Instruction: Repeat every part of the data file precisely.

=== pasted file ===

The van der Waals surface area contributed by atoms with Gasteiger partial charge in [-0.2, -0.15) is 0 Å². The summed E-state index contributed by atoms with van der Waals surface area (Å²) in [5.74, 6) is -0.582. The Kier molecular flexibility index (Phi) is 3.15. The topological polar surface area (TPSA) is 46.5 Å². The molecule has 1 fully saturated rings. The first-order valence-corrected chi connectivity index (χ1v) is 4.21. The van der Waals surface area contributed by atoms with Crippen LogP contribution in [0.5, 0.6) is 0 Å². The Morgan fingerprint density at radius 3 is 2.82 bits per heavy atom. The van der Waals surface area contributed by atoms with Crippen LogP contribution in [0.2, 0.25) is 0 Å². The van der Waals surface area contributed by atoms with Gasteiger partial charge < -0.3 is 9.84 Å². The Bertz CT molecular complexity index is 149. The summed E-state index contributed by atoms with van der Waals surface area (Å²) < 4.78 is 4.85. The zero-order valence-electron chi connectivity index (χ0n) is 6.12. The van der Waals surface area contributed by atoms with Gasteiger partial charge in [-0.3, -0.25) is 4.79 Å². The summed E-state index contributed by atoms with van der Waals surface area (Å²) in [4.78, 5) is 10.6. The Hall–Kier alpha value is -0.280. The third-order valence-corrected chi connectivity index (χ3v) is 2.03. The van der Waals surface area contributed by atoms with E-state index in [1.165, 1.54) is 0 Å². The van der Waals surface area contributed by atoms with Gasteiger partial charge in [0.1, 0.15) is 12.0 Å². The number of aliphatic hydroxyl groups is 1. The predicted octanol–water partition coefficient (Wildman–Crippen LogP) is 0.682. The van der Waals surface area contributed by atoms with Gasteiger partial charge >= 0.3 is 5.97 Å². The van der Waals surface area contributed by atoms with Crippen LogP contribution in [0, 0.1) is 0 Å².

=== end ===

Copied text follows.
The van der Waals surface area contributed by atoms with Gasteiger partial charge in [-0.2, -0.15) is 0 Å². The summed E-state index contributed by atoms with van der Waals surface area (Å²) in [5.74, 6) is -0.582. The Kier molecular flexibility index (Phi) is 3.15. The topological polar surface area (TPSA) is 46.5 Å². The molecule has 1 fully saturated rings. The first-order valence-corrected chi connectivity index (χ1v) is 4.21. The van der Waals surface area contributed by atoms with Crippen LogP contribution in [0.5, 0.6) is 0 Å². The Morgan fingerprint density at radius 3 is 2.82 bits per heavy atom. The van der Waals surface area contributed by atoms with Crippen LogP contribution in [0.2, 0.25) is 0 Å². The van der Waals surface area contributed by atoms with Gasteiger partial charge < -0.3 is 9.84 Å². The Bertz CT molecular complexity index is 149. The summed E-state index contributed by atoms with van der Waals surface area (Å²) < 4.78 is 4.85. The zero-order valence-electron chi connectivity index (χ0n) is 6.12. The van der Waals surface area contributed by atoms with Gasteiger partial charge in [-0.3, -0.25) is 4.79 Å². The summed E-state index contributed by atoms with van der Waals surface area (Å²) in [4.78, 5) is 10.6. The Hall–Kier alpha value is -0.280. The third-order valence-corrected chi connectivity index (χ3v) is 2.03. The van der Waals surface area contributed by atoms with E-state index in [1.165, 1.54) is 0 Å². The van der Waals surface area contributed by atoms with Gasteiger partial charge in [0.1, 0.15) is 12.0 Å². The number of aliphatic hydroxyl groups is 1. The predicted octanol–water partition coefficient (Wildman–Crippen LogP) is 0.682. The van der Waals surface area contributed by atoms with Gasteiger partial charge >= 0.3 is 5.97 Å². The van der Waals surface area contributed by atoms with Crippen LogP contribution in [0, 0.1) is 0 Å².